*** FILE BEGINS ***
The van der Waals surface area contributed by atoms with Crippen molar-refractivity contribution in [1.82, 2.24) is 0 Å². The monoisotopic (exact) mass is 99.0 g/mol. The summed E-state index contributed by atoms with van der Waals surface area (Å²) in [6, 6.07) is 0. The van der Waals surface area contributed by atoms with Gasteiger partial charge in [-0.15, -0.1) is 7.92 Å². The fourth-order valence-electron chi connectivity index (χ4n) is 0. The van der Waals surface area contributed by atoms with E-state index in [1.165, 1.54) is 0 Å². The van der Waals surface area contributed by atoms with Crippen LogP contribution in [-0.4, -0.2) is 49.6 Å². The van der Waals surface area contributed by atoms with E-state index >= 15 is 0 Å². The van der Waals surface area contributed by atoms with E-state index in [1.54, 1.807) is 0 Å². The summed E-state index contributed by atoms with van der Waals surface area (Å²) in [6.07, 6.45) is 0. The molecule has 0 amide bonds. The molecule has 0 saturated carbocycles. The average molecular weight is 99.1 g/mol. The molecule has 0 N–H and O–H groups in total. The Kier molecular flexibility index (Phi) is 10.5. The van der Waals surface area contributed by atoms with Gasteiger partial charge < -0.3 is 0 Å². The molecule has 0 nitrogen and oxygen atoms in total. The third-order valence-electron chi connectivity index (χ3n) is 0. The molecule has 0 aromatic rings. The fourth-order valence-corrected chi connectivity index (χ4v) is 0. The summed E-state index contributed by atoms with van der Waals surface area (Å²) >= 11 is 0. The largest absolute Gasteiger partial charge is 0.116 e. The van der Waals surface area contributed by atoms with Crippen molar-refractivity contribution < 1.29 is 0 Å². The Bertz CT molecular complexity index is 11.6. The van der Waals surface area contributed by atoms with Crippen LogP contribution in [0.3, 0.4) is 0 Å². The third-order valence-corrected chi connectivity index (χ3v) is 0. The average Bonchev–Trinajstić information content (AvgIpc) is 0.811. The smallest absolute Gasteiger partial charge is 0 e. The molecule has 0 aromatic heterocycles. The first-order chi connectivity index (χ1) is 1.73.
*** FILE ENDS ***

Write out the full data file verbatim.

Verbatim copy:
The van der Waals surface area contributed by atoms with Crippen molar-refractivity contribution in [1.82, 2.24) is 0 Å². The monoisotopic (exact) mass is 99.0 g/mol. The summed E-state index contributed by atoms with van der Waals surface area (Å²) in [6, 6.07) is 0. The van der Waals surface area contributed by atoms with Gasteiger partial charge in [-0.15, -0.1) is 7.92 Å². The fourth-order valence-electron chi connectivity index (χ4n) is 0. The van der Waals surface area contributed by atoms with E-state index in [1.165, 1.54) is 0 Å². The van der Waals surface area contributed by atoms with Crippen LogP contribution in [-0.4, -0.2) is 49.6 Å². The van der Waals surface area contributed by atoms with E-state index >= 15 is 0 Å². The van der Waals surface area contributed by atoms with E-state index in [1.54, 1.807) is 0 Å². The summed E-state index contributed by atoms with van der Waals surface area (Å²) in [6.07, 6.45) is 0. The molecule has 0 amide bonds. The molecule has 0 saturated carbocycles. The average molecular weight is 99.1 g/mol. The molecule has 0 N–H and O–H groups in total. The Kier molecular flexibility index (Phi) is 10.5. The van der Waals surface area contributed by atoms with Gasteiger partial charge < -0.3 is 0 Å². The molecule has 0 nitrogen and oxygen atoms in total. The third-order valence-electron chi connectivity index (χ3n) is 0. The molecule has 0 aromatic rings. The fourth-order valence-corrected chi connectivity index (χ4v) is 0. The summed E-state index contributed by atoms with van der Waals surface area (Å²) >= 11 is 0. The largest absolute Gasteiger partial charge is 0.116 e. The van der Waals surface area contributed by atoms with Crippen molar-refractivity contribution < 1.29 is 0 Å². The Bertz CT molecular complexity index is 11.6. The van der Waals surface area contributed by atoms with Crippen LogP contribution in [0.3, 0.4) is 0 Å². The third-order valence-corrected chi connectivity index (χ3v) is 0. The average Bonchev–Trinajstić information content (AvgIpc) is 0.811. The smallest absolute Gasteiger partial charge is 0 e. The molecule has 0 aromatic heterocycles. The first-order chi connectivity index (χ1) is 1.73.